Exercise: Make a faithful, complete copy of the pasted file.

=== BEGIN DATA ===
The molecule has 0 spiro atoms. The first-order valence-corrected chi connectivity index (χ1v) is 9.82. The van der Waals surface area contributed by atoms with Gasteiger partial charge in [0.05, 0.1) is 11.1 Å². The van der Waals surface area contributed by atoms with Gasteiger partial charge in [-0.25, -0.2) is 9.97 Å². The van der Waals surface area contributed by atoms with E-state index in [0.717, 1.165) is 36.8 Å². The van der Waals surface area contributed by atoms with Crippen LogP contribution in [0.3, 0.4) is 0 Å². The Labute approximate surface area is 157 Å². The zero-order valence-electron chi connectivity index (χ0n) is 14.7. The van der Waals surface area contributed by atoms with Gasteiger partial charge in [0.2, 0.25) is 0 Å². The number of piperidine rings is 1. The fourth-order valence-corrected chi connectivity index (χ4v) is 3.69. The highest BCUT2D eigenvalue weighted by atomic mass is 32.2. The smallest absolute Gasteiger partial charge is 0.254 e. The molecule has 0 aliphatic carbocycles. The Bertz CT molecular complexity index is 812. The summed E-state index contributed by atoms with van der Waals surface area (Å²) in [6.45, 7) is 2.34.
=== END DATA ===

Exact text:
The molecule has 0 spiro atoms. The first-order valence-corrected chi connectivity index (χ1v) is 9.82. The van der Waals surface area contributed by atoms with Gasteiger partial charge in [0.05, 0.1) is 11.1 Å². The van der Waals surface area contributed by atoms with Gasteiger partial charge in [-0.25, -0.2) is 9.97 Å². The van der Waals surface area contributed by atoms with E-state index in [0.717, 1.165) is 36.8 Å². The van der Waals surface area contributed by atoms with Crippen LogP contribution in [0.3, 0.4) is 0 Å². The Labute approximate surface area is 157 Å². The zero-order valence-electron chi connectivity index (χ0n) is 14.7. The van der Waals surface area contributed by atoms with Gasteiger partial charge in [0.2, 0.25) is 0 Å². The number of piperidine rings is 1. The fourth-order valence-corrected chi connectivity index (χ4v) is 3.69. The highest BCUT2D eigenvalue weighted by atomic mass is 32.2. The smallest absolute Gasteiger partial charge is 0.254 e. The molecule has 0 aliphatic carbocycles. The Bertz CT molecular complexity index is 812. The summed E-state index contributed by atoms with van der Waals surface area (Å²) in [6.45, 7) is 2.34.